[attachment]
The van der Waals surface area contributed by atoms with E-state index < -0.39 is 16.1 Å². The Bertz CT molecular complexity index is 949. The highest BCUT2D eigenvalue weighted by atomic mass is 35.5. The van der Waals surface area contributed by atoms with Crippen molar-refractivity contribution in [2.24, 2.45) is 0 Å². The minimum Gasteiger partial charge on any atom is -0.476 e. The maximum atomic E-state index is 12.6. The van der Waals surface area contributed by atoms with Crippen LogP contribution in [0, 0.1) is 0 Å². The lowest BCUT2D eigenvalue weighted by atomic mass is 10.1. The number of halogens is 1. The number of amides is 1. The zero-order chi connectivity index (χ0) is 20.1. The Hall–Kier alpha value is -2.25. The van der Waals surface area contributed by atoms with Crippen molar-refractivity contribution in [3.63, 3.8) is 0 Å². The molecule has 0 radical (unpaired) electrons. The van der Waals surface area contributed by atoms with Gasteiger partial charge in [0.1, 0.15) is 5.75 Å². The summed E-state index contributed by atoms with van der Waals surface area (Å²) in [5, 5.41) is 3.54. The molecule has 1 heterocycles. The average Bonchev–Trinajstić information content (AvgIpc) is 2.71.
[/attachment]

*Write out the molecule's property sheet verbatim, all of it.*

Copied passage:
The van der Waals surface area contributed by atoms with E-state index < -0.39 is 16.1 Å². The Bertz CT molecular complexity index is 949. The highest BCUT2D eigenvalue weighted by atomic mass is 35.5. The van der Waals surface area contributed by atoms with Crippen molar-refractivity contribution in [2.24, 2.45) is 0 Å². The minimum Gasteiger partial charge on any atom is -0.476 e. The maximum atomic E-state index is 12.6. The van der Waals surface area contributed by atoms with Crippen LogP contribution in [0, 0.1) is 0 Å². The lowest BCUT2D eigenvalue weighted by atomic mass is 10.1. The number of halogens is 1. The number of amides is 1. The zero-order chi connectivity index (χ0) is 20.1. The Hall–Kier alpha value is -2.25. The van der Waals surface area contributed by atoms with Crippen molar-refractivity contribution in [3.63, 3.8) is 0 Å². The molecule has 0 radical (unpaired) electrons. The van der Waals surface area contributed by atoms with Gasteiger partial charge in [0.1, 0.15) is 5.75 Å². The summed E-state index contributed by atoms with van der Waals surface area (Å²) in [5, 5.41) is 3.54. The molecule has 1 heterocycles. The average Bonchev–Trinajstić information content (AvgIpc) is 2.71.